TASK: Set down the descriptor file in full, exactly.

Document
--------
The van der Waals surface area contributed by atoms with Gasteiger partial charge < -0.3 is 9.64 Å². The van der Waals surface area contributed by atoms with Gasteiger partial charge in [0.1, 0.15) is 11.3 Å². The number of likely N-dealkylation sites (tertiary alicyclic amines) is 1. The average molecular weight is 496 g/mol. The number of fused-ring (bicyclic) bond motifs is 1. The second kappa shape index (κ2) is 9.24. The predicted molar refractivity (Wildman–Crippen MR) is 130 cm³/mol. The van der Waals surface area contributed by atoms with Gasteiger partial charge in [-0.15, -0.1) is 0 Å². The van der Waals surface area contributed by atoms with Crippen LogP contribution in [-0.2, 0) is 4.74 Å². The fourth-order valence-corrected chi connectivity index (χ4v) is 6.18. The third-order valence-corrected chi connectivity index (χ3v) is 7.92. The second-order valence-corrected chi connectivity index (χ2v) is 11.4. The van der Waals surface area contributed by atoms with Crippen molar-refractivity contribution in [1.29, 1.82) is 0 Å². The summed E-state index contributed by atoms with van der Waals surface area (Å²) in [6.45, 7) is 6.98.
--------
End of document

The van der Waals surface area contributed by atoms with Gasteiger partial charge < -0.3 is 9.64 Å². The van der Waals surface area contributed by atoms with Gasteiger partial charge in [0.1, 0.15) is 11.3 Å². The number of likely N-dealkylation sites (tertiary alicyclic amines) is 1. The average molecular weight is 496 g/mol. The number of fused-ring (bicyclic) bond motifs is 1. The second kappa shape index (κ2) is 9.24. The predicted molar refractivity (Wildman–Crippen MR) is 130 cm³/mol. The van der Waals surface area contributed by atoms with Gasteiger partial charge in [-0.15, -0.1) is 0 Å². The van der Waals surface area contributed by atoms with Crippen LogP contribution in [-0.2, 0) is 4.74 Å². The fourth-order valence-corrected chi connectivity index (χ4v) is 6.18. The third-order valence-corrected chi connectivity index (χ3v) is 7.92. The second-order valence-corrected chi connectivity index (χ2v) is 11.4. The van der Waals surface area contributed by atoms with Crippen molar-refractivity contribution in [1.29, 1.82) is 0 Å². The summed E-state index contributed by atoms with van der Waals surface area (Å²) in [6.45, 7) is 6.98.